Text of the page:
Strong leaders know one thing above all else: At the end of the day, organizational success is all about, and only about, one thing: Performance.
Without performance, your future is set… Meaning: You are done!
Ask yourself this:
- When trying to secure the right people in your organization to help produce growth, are you tired of the employee selection “crap shoot?”
- Would you like to lower the risk of hiring the wrong people?
- Would you like to feel secure in your hiring practices, processes, and procedures?
Organizations become successful and stay that way because their people are high performers in their given role, for their assigned manager, and in their unique culture.
But before we go any further, let’s define “organizational success.”
In my experience, sustained organizational success is delivered by people who perform at a high level, who are strongly engaged in what they’re doing, who understand the alignment of their job role with the organization’s mission, and whose productivity is “way beyond the norm.”
Multiplying Production Results
Like most organizations, you probably have some of these “abnormally high producers,” but wouldn’t it be great if ALL your people were this way?
“Impossible!” you say?
I don’t think so. And Dr. John Marshall didn’t think so back in the ‘70s.
Marshall (a Canadian) was a hockey player who noticed a very interesting phenomenon:
While seldom the most talented guy on the team, he kept getting elevated to the next level. At the same time, many of the “wizards of stick handling” did not get the promotion to the next level.
After his hockey career was done (he played a year in the NHL, and coached in Italy), Marshall got his PhD in psychometrics, based on a unique and arresting thesis (the elements of high performance (at least the talent aspect of it) could be identified, measured and predicted.)
From that work, he founded the SelfManagement Group in Toronto (which built the world’s first online sales assessment), and 10 million assessments later, he’s still going strong.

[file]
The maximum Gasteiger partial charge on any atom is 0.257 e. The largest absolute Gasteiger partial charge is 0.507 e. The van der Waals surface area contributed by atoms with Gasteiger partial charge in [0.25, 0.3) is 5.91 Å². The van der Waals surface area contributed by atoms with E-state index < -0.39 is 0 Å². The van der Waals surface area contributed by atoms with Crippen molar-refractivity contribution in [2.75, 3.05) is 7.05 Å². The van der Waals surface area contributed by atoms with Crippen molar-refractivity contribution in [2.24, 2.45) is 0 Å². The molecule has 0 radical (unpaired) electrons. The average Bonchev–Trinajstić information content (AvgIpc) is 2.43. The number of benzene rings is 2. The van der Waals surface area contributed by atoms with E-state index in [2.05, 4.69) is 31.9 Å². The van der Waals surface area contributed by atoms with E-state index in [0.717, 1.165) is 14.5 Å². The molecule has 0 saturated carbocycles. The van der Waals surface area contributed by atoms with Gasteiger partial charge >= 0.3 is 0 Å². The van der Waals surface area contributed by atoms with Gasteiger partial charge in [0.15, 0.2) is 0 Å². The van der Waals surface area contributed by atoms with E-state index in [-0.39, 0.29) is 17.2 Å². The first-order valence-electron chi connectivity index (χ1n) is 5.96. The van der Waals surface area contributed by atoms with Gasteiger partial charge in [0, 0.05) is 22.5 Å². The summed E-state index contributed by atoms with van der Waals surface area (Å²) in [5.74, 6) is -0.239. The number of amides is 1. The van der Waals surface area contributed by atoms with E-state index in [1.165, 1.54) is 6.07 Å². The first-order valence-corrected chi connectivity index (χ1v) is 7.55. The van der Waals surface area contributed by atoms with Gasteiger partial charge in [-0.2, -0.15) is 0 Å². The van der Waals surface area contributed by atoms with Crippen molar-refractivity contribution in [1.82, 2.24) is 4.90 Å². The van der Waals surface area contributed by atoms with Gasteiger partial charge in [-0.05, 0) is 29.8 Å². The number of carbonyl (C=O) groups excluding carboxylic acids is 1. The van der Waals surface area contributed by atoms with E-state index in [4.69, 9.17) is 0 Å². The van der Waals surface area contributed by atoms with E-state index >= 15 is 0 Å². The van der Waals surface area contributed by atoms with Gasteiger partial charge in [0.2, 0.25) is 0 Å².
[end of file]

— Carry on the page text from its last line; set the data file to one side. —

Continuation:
Core Premises of High Performance
To fully appreciate where Dr. Marshall is coming from, we need to understand his core premises:
1) High Performance is a combination of three elements:
- a person’s talent
- their effort
- the opportunity they have for making their contribution
2) Talent comes, primarily, from three “hard-wired” constructs – a combination of our DNA and how we were brought up.
They are identified as:
- Enterprising Potential (or Initiative)
- Achievement Potential (or Motivation)
- Independence Potential (or Need for Structure)
Unlike most others, the assessments based on Dr. Marshall’s work, are both predictive and normative, so their level of reliability and predictability is astonishingly high.
3) Once you assess managers and high performers, you can build a “profile of potential success” that you then match to in your hiring and promotions, succession planning and team building. In other words, no more people in jobs where they are not successful; in fact, you get hires who are “clones” of the profiles of your highest producers.
Pretty soon, you’re raising the bar so that the new “average” begins to approach the “way beyond the norm” production level from before.